My First Mardi Gras in Louisiana — Or Beads, Booze and Riding on a Krewe of Centaur Float
Confession time: During my first few weeks living in Louisiana last summer, I thought a co-worker had misspelled the word "crew" when I saw it written as "krewe." She still (rightfully) teases me about it to this day. I was a stranger in a strange land, a Yankee from New Jersey living in the south.
This weekend, I guess you could say I officially become a Southerner by riding on a float during my first Louisiana Mardi Gras.
Townsquare Media procured a spot in the vaunted 2013 Krewe of Centaur Mardi Gras parade in Shreveport. I was lucky enough to ride with several co-workers on our very own float and get a behind-the-scenes look at what goes into creating a Mardi Gras experience to remember for an estimated 200,000 people who attended this year.
Until that day, the closest I'd been to a Mardi Gras parade was seeing them dramatized on TV shows and in movies. When I told my fellow employees this, they laughed and assured me I would not be seeing any female nudity today. This was far from a New Orleans Mardi Gras parade, but that didn't make it any less of a spectacle. They weren't kidding.
Before we even set out, I saw crazy costumes, spectacular floats, marching bands and beads. Lots of beads. Seriously. The float was jam-packed with the things, which I was told were as valuable as gold to parade attendees. And it was our job to toss these inexpensive yet priceless baubles to the tens of thousands of people lining the parade route.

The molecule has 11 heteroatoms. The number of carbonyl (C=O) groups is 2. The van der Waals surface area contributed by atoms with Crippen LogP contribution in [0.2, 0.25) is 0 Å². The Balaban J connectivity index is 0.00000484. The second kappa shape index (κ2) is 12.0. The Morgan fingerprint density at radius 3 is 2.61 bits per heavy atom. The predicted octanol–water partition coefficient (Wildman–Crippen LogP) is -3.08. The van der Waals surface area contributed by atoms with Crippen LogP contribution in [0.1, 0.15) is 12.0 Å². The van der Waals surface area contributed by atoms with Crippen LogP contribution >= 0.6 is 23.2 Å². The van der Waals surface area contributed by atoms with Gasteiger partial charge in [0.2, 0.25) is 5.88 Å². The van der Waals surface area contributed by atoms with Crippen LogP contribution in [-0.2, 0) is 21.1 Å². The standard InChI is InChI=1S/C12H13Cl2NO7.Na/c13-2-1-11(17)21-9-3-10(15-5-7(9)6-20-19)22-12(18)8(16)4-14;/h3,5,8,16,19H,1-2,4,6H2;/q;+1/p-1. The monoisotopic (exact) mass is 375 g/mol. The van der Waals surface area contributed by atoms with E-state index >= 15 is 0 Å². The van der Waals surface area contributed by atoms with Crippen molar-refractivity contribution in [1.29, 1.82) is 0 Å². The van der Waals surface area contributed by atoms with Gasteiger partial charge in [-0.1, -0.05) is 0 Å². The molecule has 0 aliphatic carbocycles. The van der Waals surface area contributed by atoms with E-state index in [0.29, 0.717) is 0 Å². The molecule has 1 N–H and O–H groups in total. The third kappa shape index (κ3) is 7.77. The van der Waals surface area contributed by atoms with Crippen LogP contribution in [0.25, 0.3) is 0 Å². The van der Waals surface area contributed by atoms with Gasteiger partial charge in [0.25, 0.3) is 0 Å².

Challenge accepted, Shreveport.
Another thing I realized was just how serious everybody took the event. Our crew was instructed on proper bead-throwing etiquette and attire (black shirts, white gloves, masks) prior to rolling out. We were also told when we could start throwing, and that we should stop when the float wasn't moving.
But none of that talk could prepare me for the hours of fun and insanity to follow. I saw whole families piled onto the backs of their pick-up trucks, all screaming for our attention. Young kids sat atop their parents' shoulders with arms outstretched, not unlike how they'd reach for a brand new toy in a toy store. And one too many guys who mockingly flashed us as we drove by.
I quickly learned that making eye contact with crowd members prior to tossing them a ring of beads helped ensure I wasn't pelting unaware strangers in the face. Of course, that still happened, but with decreasing frequency as we rolled at a snail's pace through Shreveport.
Hours later, after the throngs of people decreased and then disappeared altogether, I was surprisingly exhausted. We had dispensed all our beads in the closing moments of the parade, and I found myself wishing it wasn't over.
But as we crept down the now eerily empty streets blaring music and dancing and laughing, I thought to myself, 'there's always next year.' And I can't wait.
Justin Massoud is the Digital Managing Editor at Townsquare Media Shreveport. He was born in New Jersey and lived there for most of his life before moving down to Louisiana in 2012. He still can't get over people calling shopping carts "buggies."